When I first started talking about contributing to this magazine, I was concerned about just what to write. After all, the supply-house business owners don't usually require the same level of technical expertise as their industry customers, heating/cooling contractors. That makes it a bit more difficult to come up with ideas on what to cover in my column. But the editor back then assured me that any technical articles I wrote would be appreciated, because everyone recognizes the need to better understand the needs and concerns of supply-house customers. And that's what this article is about - the fundamental air-conditioning (refrigeration) cycle.
I'm sure that there are many common misconceptions about what is really going on inside the system, since we're dealing with a gas that is circulating inside sealed copper tubes. So, to demystify air conditioning for those who are interested, here's a view of what's happening inside the pipes.
The heart of an air conditioner and, in fact, the only moving part (other than the refrigerant itself) inside the refrigerant circulating system, is the compressor. Its function is two-fold:
- It moves the refrigerant through the system;
- It creates a pressure difference between its incoming (suction) line and its discharge (hot gas) line.
These two things are what make the cooling cycle possible.
Something else that makes the cooling cycle possible is the properties of refrigerants. For example, we refer to refrigerants as gas. However, we can tell by the weight, that inside the refrigerant drums the refrigerant is a liquid. What keeps the gas a liquid inside the drum? The pressure. And when this refrigerant in the drum gets a little warmer (sitting in your warm warehouse), a little of the refrigerant inside the drum evaporates, raising the internal pressure. It's this higher pressure that keeps the rest of the refrigerant liquid.
So, you can see that there is a direct relationship between the temperature of the refrigerant inside the drum and its pressure. Actually, if you connect a refrigerant pressure gauge to the port of a refrigerant drum, then follow the needle down to the temperature lines for that refrigerant, you can determine its exact temperature inside the drum. Look at a refrigerant pressure gauge and you'll understand what I mean. So the refrigerant inside a full or partly-full drum is referred to as saturated. That is, any slight temperature difference will cause some to either evaporate and raise its pressure, or to condense and lower its pressure.
Now, if you were to open the valve on a refrigerant drum, drastically lowering the internal pressure, large amounts of refrigerant would evaporate and this evaporating gas becomes very cold. In fact, if you were to turn a drum of R-22 upside down and allow some of the liquid refrigerant to pour out on the ground (don't let the EPA catch you), the refrigerant which may have been 85 degrees F inside the drum instantly evaporates at about -42 degrees F outside the drum.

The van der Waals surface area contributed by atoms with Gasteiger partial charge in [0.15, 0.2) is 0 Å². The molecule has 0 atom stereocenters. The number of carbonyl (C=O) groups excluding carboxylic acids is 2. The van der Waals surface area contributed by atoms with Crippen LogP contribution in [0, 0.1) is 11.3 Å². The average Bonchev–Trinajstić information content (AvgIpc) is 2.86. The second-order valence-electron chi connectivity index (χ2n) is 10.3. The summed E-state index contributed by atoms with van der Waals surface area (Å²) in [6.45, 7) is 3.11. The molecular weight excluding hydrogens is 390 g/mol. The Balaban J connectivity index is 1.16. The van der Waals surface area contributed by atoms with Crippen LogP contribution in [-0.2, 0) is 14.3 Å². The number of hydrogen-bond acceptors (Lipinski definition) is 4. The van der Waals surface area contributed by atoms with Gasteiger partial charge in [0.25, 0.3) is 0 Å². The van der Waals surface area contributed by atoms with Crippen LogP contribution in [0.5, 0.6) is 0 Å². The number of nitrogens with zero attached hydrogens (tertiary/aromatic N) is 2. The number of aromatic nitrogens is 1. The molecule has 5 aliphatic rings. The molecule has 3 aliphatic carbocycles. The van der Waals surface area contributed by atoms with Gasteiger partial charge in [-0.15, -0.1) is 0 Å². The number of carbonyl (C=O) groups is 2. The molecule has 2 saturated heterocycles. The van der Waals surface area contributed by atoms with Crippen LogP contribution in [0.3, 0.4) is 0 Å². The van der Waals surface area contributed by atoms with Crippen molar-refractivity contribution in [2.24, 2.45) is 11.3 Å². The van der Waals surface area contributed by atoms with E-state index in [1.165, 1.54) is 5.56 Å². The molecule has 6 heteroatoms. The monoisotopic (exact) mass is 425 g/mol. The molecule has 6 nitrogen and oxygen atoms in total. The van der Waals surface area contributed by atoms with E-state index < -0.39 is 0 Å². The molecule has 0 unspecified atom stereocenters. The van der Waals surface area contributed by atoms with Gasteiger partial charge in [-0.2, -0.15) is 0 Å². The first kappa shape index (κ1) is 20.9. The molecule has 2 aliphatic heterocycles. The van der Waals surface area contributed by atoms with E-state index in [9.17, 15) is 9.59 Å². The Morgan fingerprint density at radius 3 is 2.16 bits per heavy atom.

What does this teach us? That changing the pressure of liquid refrigerant causes some to evaporate, and that makes it colder. This is how the cooling cycle works:
- by changing pressures,
- by adding and removing heat,
- by causing the refrigerant to change states - to evaporate and condense.
Now look at the illustration of typical temperatures, pressures, and states inside an air conditioner. The pressure of the gas coming out of the compressor is very high, about 220-psi (on a new high-efficiency R-22 system). It is also very hot, about 180F, and it is all gas (no liquid). We say it is superheated - that is, the gas temperature is well above what is needed to turn the refrigerant into a liquid.
However, within the first couple of bends in the condenser coil, this superheated refrigerant is cooled some 70 degrees and reaches the point where removing any more heat will cause it to start turning into a liquid (the point where it is saturated). And of course, that's the function of the rest of the condenser coil, to remove the heat and to cause all the gas to condense into a liquid.
Since the pressure throughout the coil remains about the same (maybe 2-psi drop across the coil), the refrigerant remains at about the same temperature throughout the coil as it condenses. Then in the last couple of bends when it is all liquid, the liquid is cooled below its saturation point. This is what we call subcooling.
Next, the high-pressure refrigerant (218-psi at 98 degrees F) is sprayed through a little hole we call the metering device, into a low-pressure situation (74-psi). Like pouring liquid refrigerant on the ground, this causes some refrigerant to quickly evaporate and lower its temperature. However, the positive pressure at this point keeps it from getting much colder than 40 degrees F. Of course, this part-liquid part-gas state means it's saturated again.
At this point the saturated refrigerant enters the evaporator (cooling) coil. And since there isn't much pressure difference across the coil, the refrigerant evaporates as it moves through the coil at about the same temperature (40 degrees F).
Finally, at the last bend or two of the evaporator, all the refrigerant is evaporated and the gas starts to warm above its saturation temperature (to about 55 degrees F). And what do we call a gas that is warmed above its saturation temperature? That's right, it's superheated again as it returns to the compressor.
In a coming issue we will look at the same diagram and cover some of the finer points of the air-conditioning cycle.
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